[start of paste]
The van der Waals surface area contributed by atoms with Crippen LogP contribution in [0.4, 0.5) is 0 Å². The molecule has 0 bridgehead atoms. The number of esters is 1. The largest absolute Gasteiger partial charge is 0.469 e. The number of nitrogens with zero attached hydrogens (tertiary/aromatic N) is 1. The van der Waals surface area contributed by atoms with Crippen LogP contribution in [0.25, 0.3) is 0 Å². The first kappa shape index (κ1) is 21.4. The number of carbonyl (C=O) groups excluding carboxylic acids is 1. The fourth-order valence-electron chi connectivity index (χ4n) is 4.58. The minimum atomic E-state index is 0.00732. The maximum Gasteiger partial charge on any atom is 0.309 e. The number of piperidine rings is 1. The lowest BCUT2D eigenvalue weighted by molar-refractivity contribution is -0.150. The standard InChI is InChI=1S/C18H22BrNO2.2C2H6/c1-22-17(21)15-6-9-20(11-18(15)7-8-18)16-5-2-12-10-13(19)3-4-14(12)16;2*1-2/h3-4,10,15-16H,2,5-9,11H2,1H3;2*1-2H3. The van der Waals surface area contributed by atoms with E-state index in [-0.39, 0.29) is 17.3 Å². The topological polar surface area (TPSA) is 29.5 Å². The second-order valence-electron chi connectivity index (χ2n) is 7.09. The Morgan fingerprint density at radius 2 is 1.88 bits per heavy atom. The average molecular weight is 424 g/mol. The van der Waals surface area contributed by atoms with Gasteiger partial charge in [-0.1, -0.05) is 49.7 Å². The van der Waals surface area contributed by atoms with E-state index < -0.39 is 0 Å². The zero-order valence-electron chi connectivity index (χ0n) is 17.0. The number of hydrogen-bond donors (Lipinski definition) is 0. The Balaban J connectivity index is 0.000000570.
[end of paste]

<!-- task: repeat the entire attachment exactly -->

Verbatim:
The van der Waals surface area contributed by atoms with Crippen LogP contribution in [0.4, 0.5) is 0 Å². The molecule has 0 bridgehead atoms. The number of esters is 1. The largest absolute Gasteiger partial charge is 0.469 e. The number of nitrogens with zero attached hydrogens (tertiary/aromatic N) is 1. The van der Waals surface area contributed by atoms with Crippen LogP contribution in [0.25, 0.3) is 0 Å². The first kappa shape index (κ1) is 21.4. The number of carbonyl (C=O) groups excluding carboxylic acids is 1. The fourth-order valence-electron chi connectivity index (χ4n) is 4.58. The minimum atomic E-state index is 0.00732. The maximum Gasteiger partial charge on any atom is 0.309 e. The number of piperidine rings is 1. The lowest BCUT2D eigenvalue weighted by molar-refractivity contribution is -0.150. The standard InChI is InChI=1S/C18H22BrNO2.2C2H6/c1-22-17(21)15-6-9-20(11-18(15)7-8-18)16-5-2-12-10-13(19)3-4-14(12)16;2*1-2/h3-4,10,15-16H,2,5-9,11H2,1H3;2*1-2H3. The van der Waals surface area contributed by atoms with E-state index in [-0.39, 0.29) is 17.3 Å². The topological polar surface area (TPSA) is 29.5 Å². The second-order valence-electron chi connectivity index (χ2n) is 7.09. The Morgan fingerprint density at radius 2 is 1.88 bits per heavy atom. The average molecular weight is 424 g/mol. The van der Waals surface area contributed by atoms with Gasteiger partial charge in [-0.1, -0.05) is 49.7 Å². The van der Waals surface area contributed by atoms with E-state index < -0.39 is 0 Å². The zero-order valence-electron chi connectivity index (χ0n) is 17.0. The number of hydrogen-bond donors (Lipinski definition) is 0. The Balaban J connectivity index is 0.000000570.